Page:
icon bookmark-bicon bookmarkicon cameraicon checkicon chevron downicon chevron lefticon chevron righticon chevron upicon closeicon v-compressicon downloadicon editicon v-expandicon fbicon fileicon filtericon flag ruicon full chevron downicon full chevron lefticon full chevron righticon full chevron upicon gpicon insicon mailicon moveicon-musicicon mutedicon nomutedicon okicon v-pauseicon v-playicon searchicon shareicon sign inicon sign upicon stepbackicon stepforicon swipe downicon tagicon tagsicon tgicon trashicon twicon vkicon yticon wticon fm

Turkey ‘significantly’ stepping up spying in Germany – Berlin

Turkish intelligence has “significantly’ increased its activities in Germany amid the ongoing diplomatic spat between the two countries ahead of April’s referendum on widening the Turkish president’s powers, Germany’s domestic intelligence service says.

Germany’s BfV domestic intelligence agency has noticed “a significant increase in Turkish intelligence activities in Germany,” it said in a statement on its website.

Tensions between the members of the Kurdistan Workers’ Party (PKK) outlawed in Turkey and far-right extremists are increasing and are “mirrored in Germany,” the statement also noted.

“We have long seen that the conflicts in Turkey also have an impact on the security situation in Germany,” it said.

“There is a risk that these disputes between PKK supporters and right-wing extremists will escalate, since there is a high, powerful danger potential on both sides,” Hans-Georg Maassen, Bfv President, explained.

In January, Maassen said that Germany was very concerned over the situation in Turkey and operations against the Germany-based Turks or Germans with a Turkish migration background. The comment came after an investigation into possible spying by Turkish clerics was launched in Germany.

“We cannot accept that intelligence agencies are operating in Germany against German interests, and that is why we protest,” Maassen said at the time, adding that Germany will not tolerate Turkish intelligence agencies’ activity within its borders.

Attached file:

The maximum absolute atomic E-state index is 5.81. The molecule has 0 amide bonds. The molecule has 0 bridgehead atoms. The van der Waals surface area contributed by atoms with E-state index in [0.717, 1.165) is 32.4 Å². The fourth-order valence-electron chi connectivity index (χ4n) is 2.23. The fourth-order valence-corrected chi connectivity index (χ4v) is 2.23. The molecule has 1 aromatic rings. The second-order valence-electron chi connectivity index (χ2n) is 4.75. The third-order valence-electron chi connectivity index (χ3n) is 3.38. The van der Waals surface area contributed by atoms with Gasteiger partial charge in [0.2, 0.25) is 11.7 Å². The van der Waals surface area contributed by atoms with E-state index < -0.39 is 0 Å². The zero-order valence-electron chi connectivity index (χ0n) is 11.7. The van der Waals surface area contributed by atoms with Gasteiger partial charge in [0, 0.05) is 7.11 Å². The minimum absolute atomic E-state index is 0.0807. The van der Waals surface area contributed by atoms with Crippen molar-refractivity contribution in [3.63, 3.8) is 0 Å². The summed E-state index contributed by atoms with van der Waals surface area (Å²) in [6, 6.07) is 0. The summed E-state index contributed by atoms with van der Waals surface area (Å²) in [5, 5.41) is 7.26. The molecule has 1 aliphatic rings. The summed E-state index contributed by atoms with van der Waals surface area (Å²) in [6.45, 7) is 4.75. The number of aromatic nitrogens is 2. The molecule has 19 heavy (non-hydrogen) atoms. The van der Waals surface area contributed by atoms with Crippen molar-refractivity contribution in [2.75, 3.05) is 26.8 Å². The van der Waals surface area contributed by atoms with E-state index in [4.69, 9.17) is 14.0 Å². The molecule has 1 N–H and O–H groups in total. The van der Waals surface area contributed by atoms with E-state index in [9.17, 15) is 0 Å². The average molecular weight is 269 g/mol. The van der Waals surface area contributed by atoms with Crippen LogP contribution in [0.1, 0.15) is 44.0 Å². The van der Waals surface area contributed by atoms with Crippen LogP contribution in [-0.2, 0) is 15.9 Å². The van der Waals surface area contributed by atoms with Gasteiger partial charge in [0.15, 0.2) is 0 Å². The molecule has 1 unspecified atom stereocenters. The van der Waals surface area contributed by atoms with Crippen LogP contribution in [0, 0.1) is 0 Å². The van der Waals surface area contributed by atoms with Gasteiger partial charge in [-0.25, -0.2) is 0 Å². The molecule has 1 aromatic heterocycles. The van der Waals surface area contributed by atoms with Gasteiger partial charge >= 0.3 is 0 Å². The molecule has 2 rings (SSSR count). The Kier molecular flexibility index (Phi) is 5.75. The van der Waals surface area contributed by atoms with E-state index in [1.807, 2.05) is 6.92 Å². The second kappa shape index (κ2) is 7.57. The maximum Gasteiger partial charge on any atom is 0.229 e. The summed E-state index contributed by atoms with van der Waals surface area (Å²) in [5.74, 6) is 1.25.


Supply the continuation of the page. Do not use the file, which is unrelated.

The relations between Germany and Turkey have been strained since German authorities canceled a number of rallies in support of the upcoming April referendum in Turkey that may dramatically increase presidential powers.

On March, 7, Turkish Foreign Minister Mevlut Cavusoglu accused Germany of trying to influence Germany-based Turks to vote “no” by cancelling a meeting with Turkish officials campaigning for a “yes” vote.

“This is systematic obstruction, and Germany is applying systematic pressure on our citizens. This is unacceptable. We always want to see Germany as a friend but Germany's systematic anti-Turkey approach does not suit our friendship,” Cavusoglu said, addressing Turks at the residence of the Turkish Consulate General in Hamburg, Cumhuriyet reported.

Earlier, Cavusoglu said Germany was continuing to follow a policy of double standards against Turkey. The comment came after the southern German town of Gaggenau canceled a visit by Turkish Justice Minister Bekir Bozdag, who was planning to give a speech in support of the referendum. A number of other German cities, including Cologne and the small town of Frenchen, canceled similar rallies with Turkish government figures.

At the same time, Germany allows members of the PKK to hold meetings.